One of Saffold’s prime projects these days is Rites of Passage, a course of instruction that tries to instill a sense of self-worth and responsibility. It is based on an old African maxim that every human has a built-in capacity to succeed and recommends certain rites or rituals to mark life’s transitions from childhood through old age. Saffold believes it can be an especially effective tool for black Americans, since the stress is on moving out of oppression (especially self-oppression) and toward freedom. “It’s not magic, not religion,” he says. “It’s a method of substituting certain kinds of acceptable behavior for unacceptable behavior.” He has been trying to get the program into Illinois prisons, and he hasn’t been especially successful.

Late last year Saffold, accompanied by another former cop, a substance abuse counselor, and a Rites of Passage teacher, met with the warden and the top-echelon personnel at the Pontiac prison to explain the concept. “There must have been 35 or so there,” he says, “security heads, operations managers, program coordinators–mostly white–all sitting around and listening to our pitch. And you could feel the threat level rising. When we got through they just sat there, hardly said a word.”

Saffold is convinced they were already panicking at what might happen if the inmates really grew in their sense of self-esteem; guards in particular tend to recoil from anything that might upset the balance. So no immediate decision was reached about Rites of Passage at Pontiac. Saffold was told someone would get back to him, and he’s still waiting.

“You know,” he says, “that meeting was like a microcosm of white America’s attitude toward race. Here are all these overcrowded prisons without any real education or remediation. But we’re not ready for change. Do they think riots won’t happen, that we can just keep packing them in?”

Saffold would like to bring into the prisons teams of volunteers from the grass-roots organizations in the black community: counselors, conflict-resolution specialists, Rites of Passage instructors. “We could maybe begin to create a sort of buffer zone between the free outside world and the hopelessness inside the walls,” he says. But he has raised neither the money to train volunteers nor much interest from the institutions themselves.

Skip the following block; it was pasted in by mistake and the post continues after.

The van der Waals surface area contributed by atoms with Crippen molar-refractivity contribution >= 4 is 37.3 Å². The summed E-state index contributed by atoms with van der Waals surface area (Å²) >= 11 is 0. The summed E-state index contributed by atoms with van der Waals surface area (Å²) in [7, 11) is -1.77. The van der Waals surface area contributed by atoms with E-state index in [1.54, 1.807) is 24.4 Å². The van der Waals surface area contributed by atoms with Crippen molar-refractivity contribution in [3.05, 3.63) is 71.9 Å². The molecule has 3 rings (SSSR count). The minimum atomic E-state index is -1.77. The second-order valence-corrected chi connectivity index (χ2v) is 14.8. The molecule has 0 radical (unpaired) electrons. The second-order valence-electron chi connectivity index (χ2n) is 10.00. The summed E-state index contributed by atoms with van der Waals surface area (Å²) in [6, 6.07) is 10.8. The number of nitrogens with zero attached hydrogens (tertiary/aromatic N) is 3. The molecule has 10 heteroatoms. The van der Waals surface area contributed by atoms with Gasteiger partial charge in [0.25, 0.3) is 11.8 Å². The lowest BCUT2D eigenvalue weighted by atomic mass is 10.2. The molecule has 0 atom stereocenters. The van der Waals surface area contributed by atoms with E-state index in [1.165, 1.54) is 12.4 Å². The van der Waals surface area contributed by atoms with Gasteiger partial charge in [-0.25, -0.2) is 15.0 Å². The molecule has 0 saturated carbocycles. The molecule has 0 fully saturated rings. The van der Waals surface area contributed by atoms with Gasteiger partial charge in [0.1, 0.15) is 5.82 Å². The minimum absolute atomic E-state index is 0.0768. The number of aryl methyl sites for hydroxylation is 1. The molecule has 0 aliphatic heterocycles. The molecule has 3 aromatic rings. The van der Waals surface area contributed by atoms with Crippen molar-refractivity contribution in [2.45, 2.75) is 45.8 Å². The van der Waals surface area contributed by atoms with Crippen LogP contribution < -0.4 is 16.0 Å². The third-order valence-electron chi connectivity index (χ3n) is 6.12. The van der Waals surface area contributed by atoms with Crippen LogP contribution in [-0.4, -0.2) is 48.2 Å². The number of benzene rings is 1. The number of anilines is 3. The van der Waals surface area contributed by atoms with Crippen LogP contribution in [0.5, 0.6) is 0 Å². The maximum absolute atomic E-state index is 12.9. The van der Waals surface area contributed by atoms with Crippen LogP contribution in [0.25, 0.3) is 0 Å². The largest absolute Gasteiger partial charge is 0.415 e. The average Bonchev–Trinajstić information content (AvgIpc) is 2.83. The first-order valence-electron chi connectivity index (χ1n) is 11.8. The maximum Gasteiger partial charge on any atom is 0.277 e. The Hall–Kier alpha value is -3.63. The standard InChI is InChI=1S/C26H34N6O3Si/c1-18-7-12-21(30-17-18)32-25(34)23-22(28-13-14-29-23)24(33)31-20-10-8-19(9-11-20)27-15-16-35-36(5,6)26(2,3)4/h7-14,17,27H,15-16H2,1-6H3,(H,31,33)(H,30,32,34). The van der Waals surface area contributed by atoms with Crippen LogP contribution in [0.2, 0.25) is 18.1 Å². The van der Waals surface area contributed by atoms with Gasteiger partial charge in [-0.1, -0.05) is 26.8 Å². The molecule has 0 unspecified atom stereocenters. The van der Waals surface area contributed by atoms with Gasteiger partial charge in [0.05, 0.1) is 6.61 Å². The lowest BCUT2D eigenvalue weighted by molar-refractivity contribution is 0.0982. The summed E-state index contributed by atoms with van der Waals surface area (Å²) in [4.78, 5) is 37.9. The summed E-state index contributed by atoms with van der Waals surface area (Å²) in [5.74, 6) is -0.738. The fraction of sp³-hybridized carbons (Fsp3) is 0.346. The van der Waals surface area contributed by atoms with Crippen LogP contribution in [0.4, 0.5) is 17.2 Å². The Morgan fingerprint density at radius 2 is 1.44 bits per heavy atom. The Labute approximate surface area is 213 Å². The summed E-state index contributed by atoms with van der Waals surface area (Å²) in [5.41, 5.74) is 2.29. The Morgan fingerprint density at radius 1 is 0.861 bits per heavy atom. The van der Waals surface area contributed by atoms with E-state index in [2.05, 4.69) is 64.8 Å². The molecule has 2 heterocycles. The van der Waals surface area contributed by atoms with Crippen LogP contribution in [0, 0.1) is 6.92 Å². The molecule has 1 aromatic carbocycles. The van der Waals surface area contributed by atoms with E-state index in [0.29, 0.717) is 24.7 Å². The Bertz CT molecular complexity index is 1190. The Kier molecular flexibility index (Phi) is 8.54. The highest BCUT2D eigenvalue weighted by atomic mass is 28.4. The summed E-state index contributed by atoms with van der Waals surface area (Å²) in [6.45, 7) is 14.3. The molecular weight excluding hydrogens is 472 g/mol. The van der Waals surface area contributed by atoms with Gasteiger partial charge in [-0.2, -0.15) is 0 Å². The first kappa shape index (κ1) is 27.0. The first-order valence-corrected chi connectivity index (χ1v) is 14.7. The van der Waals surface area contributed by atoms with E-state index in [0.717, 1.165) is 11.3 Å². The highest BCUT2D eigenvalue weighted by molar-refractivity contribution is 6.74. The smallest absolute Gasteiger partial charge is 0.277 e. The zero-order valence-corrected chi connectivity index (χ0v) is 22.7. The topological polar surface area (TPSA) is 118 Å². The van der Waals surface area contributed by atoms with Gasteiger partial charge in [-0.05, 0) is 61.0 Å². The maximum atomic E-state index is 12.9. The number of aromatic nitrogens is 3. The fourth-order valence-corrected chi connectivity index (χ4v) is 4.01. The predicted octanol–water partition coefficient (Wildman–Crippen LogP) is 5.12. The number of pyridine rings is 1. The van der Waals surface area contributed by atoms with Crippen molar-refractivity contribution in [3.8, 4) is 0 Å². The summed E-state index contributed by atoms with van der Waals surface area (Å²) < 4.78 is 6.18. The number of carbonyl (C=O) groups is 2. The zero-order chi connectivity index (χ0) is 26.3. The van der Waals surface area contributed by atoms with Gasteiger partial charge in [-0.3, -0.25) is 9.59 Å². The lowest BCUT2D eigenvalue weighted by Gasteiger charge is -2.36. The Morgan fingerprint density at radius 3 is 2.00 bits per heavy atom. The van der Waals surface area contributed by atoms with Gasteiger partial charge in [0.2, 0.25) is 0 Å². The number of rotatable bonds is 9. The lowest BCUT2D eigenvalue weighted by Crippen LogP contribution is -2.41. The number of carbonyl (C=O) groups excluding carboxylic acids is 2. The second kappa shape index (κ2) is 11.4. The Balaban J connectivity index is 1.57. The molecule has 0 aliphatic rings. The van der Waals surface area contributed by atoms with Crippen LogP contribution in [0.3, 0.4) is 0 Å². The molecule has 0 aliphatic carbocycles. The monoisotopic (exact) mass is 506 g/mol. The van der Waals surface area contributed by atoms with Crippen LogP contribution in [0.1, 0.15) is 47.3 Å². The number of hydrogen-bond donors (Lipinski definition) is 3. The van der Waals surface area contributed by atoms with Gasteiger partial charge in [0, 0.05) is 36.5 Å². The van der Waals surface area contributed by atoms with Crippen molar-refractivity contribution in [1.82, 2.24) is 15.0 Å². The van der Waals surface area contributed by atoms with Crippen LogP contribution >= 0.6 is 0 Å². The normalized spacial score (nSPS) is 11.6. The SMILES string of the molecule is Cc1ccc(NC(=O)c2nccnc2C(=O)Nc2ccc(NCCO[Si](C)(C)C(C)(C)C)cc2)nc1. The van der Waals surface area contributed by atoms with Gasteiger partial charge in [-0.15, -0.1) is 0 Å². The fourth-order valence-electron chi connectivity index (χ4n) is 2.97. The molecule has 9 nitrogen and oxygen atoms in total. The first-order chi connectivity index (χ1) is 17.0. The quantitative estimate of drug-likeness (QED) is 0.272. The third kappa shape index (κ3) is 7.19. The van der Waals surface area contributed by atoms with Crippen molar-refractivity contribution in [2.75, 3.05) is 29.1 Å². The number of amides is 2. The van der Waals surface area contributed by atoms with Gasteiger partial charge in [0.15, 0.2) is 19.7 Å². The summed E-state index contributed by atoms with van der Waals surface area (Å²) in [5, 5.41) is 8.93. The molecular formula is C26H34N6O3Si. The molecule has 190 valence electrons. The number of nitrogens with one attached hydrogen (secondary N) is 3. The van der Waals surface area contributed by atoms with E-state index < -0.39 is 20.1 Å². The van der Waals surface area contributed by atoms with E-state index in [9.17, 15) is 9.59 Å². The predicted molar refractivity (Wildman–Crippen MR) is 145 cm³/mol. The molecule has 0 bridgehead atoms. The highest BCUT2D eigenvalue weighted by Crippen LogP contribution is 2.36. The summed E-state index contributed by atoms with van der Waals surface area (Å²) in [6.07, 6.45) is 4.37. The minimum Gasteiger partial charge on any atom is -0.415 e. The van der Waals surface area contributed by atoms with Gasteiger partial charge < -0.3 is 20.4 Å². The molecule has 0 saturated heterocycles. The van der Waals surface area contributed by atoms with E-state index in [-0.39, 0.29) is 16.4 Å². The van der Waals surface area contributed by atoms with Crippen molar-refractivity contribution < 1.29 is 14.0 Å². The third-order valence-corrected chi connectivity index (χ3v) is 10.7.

PACT has been successful, however, in setting up a program in which high-school-age youth, including dropouts, are bused to prisons for a tour and a bit of “entertainment.” With the cooperation of chaplains and leisure-time coordinators at several prisons, the inmates put on in-your-face programs for the visitors involving skits and personal testimony–all designed to destroy any illusions about the glamor of life behind bars. “I’ve seen the impact that sort of thing has on teens,” Saffold says. “We want to make it more widespread.”

Former Cook County judge R. Eugene Pincham calls this prison visitation project a “superb idea,” something the Department of Corrections would give “high priority to if it were serious about changing attitudes of young people.” Pincham would go so far as to offer reduced sentences to inmates willing to participate in these programs. “Saffold’s doing a whale of a job,” he says, “but I’m afraid the system doesn’t appreciate that sort of thing.”

Saffold has also gotten personally involved in Chicago’s public schools–at Austin, Englewood, and Phillips among others–because in his holistic point of view everything works together for good or ill. Last spring he served on a committee of concerned citizens summoned at Austin High, which had severe gang, crime, and dropout problems. Some school officials were convinced stability could not be regained unless at least 80 of the oldest, slowest, and most troubled students were expelled. Saffold argued that this would solve nothing. Those expelled would not disappear; they would ravage their neighborhoods and end up costing the taxpayers millions for their years of incarceration.